FORMER Shadow Home Secretary Andy Burnham has set himself on a collision course with his own party by suggesting a hard Brexit could be the best outcome for the North of England.
Mr Burnham, who is now Labour’s candidate to be Greater Manchester’s first metro-mayor, warned remaining in the European single market could harm efforts to protect key industries.
Labour leader Jeremy Corbyn has promised the party will press for the Government to seek continued full access to the single market as part of the Brexit talks with Brussels.
Mr Burnham used a speech at a conference in Leeds to call for an “honest conversation” on the Brexit terms that would best suit the North.
He said: “It seems to me to be the case that not just Westminster, but Europe, didn’t have a good enough answer to de-industrialisation.
“European state aid rules have at times thrown up challenges when it comes to saving traditional industries. We’ve seen that recently with the steel industry.
“These industries require real care and help if we are to protect them for the long term.”
Mr Burnham warned against retaining single market access becoming the “sole focus” of discussions following the Brexit vote.
He continued: “If that means we can’t get some flexibility on state aid rules, well maybe that’s not necessarily going to be right for the North.
“I think the North needs to adopt a very different approach now in terms of the way we create the industry of the future. It’s about becoming more interventionist.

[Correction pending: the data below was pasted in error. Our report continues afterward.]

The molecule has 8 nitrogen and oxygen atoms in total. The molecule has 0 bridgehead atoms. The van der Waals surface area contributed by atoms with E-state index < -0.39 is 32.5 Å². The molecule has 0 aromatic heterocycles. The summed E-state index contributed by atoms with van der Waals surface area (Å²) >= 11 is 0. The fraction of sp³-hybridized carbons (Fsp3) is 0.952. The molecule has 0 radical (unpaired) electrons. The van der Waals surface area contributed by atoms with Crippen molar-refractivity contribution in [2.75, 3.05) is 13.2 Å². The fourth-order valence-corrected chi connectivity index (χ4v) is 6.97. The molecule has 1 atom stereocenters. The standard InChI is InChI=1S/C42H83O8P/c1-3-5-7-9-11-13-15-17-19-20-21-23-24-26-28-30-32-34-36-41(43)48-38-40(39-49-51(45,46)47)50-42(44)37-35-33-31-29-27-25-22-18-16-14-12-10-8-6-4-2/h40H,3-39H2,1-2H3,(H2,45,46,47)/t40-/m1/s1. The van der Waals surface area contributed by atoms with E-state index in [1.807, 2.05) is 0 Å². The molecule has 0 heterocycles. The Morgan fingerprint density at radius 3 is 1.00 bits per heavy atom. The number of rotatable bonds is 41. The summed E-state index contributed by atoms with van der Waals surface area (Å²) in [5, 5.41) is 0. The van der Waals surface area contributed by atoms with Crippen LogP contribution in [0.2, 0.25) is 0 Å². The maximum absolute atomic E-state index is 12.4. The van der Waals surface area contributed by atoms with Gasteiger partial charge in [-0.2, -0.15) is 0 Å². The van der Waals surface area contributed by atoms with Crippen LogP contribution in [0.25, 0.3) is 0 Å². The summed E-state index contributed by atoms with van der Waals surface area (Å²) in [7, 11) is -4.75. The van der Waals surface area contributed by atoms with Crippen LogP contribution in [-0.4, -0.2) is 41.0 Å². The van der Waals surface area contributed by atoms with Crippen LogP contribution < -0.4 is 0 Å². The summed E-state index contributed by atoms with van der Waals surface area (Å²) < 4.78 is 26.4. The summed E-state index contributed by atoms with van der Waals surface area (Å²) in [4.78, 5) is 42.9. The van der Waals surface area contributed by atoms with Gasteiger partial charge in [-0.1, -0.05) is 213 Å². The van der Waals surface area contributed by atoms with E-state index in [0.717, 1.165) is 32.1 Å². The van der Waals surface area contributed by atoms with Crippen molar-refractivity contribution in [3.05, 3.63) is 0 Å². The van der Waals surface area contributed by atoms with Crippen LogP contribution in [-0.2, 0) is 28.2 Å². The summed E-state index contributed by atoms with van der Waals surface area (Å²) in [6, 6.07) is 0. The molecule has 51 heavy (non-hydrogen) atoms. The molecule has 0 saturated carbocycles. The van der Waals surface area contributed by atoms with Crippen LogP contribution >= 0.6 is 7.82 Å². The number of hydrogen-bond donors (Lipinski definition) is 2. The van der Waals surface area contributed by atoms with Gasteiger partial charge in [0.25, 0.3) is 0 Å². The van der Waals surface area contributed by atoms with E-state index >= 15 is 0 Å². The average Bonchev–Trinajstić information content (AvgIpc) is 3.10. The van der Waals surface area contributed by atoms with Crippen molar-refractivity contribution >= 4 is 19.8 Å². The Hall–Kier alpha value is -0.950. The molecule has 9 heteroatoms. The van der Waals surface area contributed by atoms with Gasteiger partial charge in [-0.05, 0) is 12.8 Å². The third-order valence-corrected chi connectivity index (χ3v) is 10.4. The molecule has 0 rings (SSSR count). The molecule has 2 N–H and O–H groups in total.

“And I make it quite plain I would quite like to have the ability, if I’m the mayor of Greater Manchester, to say I am going to prioritise Greater Manchester companies for public contracts and public investment.”
Mr Burnham said he would ask companies receiving state help to do more public good in terms of apprenticeships to build a “real partnership”.
Greater Manchester will hold its metro mayor election in May, along with other areas including the Liverpool City Region and the West Midlands, as part of an agreement to take more control over its own affairs from the Government.
South Yorkshire councils have agreed a draft devolution deal involving a metro-mayor but it is not clear whether it will go-ahead in its current form.
Mr Burnham told the conference, hosted by IPPR North and Northern Power Women, that devolution was part of the answer to the disillusionment revealed by the Brexit vote.
He said: “Different places need very different solutions if they are to make a success of themselves in the 21st Century.
“This is why devolution in England needs to be, not just accepted where we are up to, embraced much more fundamentally and a journey must begin to really rebalance our country in a fundamental way.
“Let decisions be made in the North that are going to be right for the North, let us take more control over our own destiny.”